Uri, an Israeli immigrant from the Former Soviet Union, came to Israel less than a decade ago. When he arrived in Ashkelon six years ago, he was already a smart and dynamic young man, but he had little direction. Then, he joined the Jewish Agency for Israel’s Net@, a program that pulls students from communities with lower socioeconomic levels in Israel’s north and south and trains them in computers – the hardware and programming. To get into the program, you have to achieve a minimum level of English proficiency and pass a rigorous interview process, demonstrating you have the intelligence and the character to learn and make a difference.
“I started the program because it was technology. I knew that I would be connected to Cisco Systems, [the worldwide leader in networking, on whose platform the students are trained.] Just to learn that, would have made this a great program for me,” says Uri.
However, the program gave him so much more.
“I ended up gaining life skills. I learned time management, how to give a class, to act responsibly and professionally,” he says.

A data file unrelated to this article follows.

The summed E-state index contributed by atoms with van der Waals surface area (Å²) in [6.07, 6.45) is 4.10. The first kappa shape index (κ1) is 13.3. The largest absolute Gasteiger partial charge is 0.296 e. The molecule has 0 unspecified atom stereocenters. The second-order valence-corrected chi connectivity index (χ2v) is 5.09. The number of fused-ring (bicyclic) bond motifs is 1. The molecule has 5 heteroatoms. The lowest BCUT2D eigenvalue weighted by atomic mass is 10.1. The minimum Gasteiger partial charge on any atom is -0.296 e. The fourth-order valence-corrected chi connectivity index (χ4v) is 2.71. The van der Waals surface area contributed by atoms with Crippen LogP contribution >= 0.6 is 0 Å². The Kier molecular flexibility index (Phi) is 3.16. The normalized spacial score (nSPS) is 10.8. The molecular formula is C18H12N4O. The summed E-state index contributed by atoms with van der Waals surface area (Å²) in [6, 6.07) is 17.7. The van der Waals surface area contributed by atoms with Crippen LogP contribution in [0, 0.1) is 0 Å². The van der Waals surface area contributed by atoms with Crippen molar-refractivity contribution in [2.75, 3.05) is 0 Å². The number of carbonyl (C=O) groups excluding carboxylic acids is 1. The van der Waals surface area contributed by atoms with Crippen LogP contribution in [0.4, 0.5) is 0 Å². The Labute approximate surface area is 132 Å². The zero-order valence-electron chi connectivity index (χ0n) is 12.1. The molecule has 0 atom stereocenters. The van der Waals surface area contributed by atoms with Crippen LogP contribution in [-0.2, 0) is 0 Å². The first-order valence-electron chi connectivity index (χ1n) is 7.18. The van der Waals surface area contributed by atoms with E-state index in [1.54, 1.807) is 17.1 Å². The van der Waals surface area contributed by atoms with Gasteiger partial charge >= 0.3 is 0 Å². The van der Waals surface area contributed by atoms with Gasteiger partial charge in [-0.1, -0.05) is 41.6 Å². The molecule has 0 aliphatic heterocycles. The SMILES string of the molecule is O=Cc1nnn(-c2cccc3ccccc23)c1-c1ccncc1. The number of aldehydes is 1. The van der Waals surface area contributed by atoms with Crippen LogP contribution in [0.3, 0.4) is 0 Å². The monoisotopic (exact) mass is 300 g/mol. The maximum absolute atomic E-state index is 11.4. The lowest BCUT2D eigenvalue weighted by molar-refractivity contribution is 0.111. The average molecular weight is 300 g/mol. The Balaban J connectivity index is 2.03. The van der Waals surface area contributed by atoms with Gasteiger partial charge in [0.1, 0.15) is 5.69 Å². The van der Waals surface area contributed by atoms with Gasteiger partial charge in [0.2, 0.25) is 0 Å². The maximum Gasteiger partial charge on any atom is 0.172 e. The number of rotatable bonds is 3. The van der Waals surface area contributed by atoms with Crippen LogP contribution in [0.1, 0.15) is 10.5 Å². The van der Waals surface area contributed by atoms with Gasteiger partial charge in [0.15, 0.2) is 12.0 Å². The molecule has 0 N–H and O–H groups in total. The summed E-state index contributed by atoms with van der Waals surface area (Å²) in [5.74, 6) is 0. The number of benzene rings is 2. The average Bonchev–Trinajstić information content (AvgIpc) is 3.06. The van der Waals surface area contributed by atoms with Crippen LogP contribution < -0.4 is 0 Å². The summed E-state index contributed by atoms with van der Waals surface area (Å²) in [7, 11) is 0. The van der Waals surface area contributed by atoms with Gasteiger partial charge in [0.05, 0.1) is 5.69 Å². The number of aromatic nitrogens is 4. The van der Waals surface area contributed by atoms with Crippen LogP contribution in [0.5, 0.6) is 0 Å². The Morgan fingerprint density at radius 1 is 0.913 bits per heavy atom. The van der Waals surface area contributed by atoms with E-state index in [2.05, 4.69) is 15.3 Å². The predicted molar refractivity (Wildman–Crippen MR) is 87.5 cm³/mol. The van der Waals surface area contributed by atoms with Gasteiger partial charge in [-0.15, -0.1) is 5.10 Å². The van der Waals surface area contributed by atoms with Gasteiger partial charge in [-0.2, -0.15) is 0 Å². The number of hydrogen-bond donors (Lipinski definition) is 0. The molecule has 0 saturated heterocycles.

The Net@ program runs from grades 9-12. In the first year, students meet weekly and are trained in computer assembly. In Ashkelon, for example, the students literally built their own training classroom from the microchip up. In years two and three, the classes meet twice a week to delve into computer programming and more complicated technologies. Each year, they are asked to carry out one volunteer project, which could range to offering computer training to the city’s elderly or youth-at-risk or building computers for the area’s needy. In the fourth year, they receive personal coaching and devote the majority of their time to using the computer skills they have learned. Post-program, their training almost ensures them a high-ranking position in one of the army’s elite units such as infrastructure, communications or intelligence. Ultimately, it translates into a job.
Since its inception, roughly 1, 500 students have graduated from Net@. Today, 900 youth are enrolled in the program.
Eighteen-year-old Ariel, now in his third year with Net@, says the program has changed his world, “I have a lot of self-confidence now. I feel I know more. Net@ really helps me with everything.”
THE ASSOCIATED: Jewish Community Federation of Baltimore supports Net@ through its strategic partner, The Jewish Agency for Israel.